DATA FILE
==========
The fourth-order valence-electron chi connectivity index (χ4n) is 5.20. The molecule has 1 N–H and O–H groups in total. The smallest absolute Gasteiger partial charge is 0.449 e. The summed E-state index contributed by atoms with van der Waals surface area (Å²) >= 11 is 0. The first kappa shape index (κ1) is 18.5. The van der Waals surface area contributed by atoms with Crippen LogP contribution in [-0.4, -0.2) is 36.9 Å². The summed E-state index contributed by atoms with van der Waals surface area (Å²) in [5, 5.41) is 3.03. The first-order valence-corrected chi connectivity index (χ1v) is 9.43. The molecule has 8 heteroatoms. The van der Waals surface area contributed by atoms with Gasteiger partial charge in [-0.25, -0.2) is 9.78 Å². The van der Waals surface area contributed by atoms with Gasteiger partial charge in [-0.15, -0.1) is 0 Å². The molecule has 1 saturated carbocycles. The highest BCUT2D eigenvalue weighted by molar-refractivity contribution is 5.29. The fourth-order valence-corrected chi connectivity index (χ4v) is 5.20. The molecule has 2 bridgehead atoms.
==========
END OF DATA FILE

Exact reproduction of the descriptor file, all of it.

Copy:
The fourth-order valence-electron chi connectivity index (χ4n) is 5.20. The molecule has 1 N–H and O–H groups in total. The smallest absolute Gasteiger partial charge is 0.449 e. The summed E-state index contributed by atoms with van der Waals surface area (Å²) >= 11 is 0. The first kappa shape index (κ1) is 18.5. The van der Waals surface area contributed by atoms with Crippen LogP contribution in [-0.4, -0.2) is 36.9 Å². The summed E-state index contributed by atoms with van der Waals surface area (Å²) in [5, 5.41) is 3.03. The first-order valence-corrected chi connectivity index (χ1v) is 9.43. The molecule has 8 heteroatoms. The van der Waals surface area contributed by atoms with Gasteiger partial charge in [-0.25, -0.2) is 9.78 Å². The van der Waals surface area contributed by atoms with Gasteiger partial charge in [-0.15, -0.1) is 0 Å². The molecule has 1 saturated carbocycles. The highest BCUT2D eigenvalue weighted by molar-refractivity contribution is 5.29. The fourth-order valence-corrected chi connectivity index (χ4v) is 5.20. The molecule has 2 bridgehead atoms.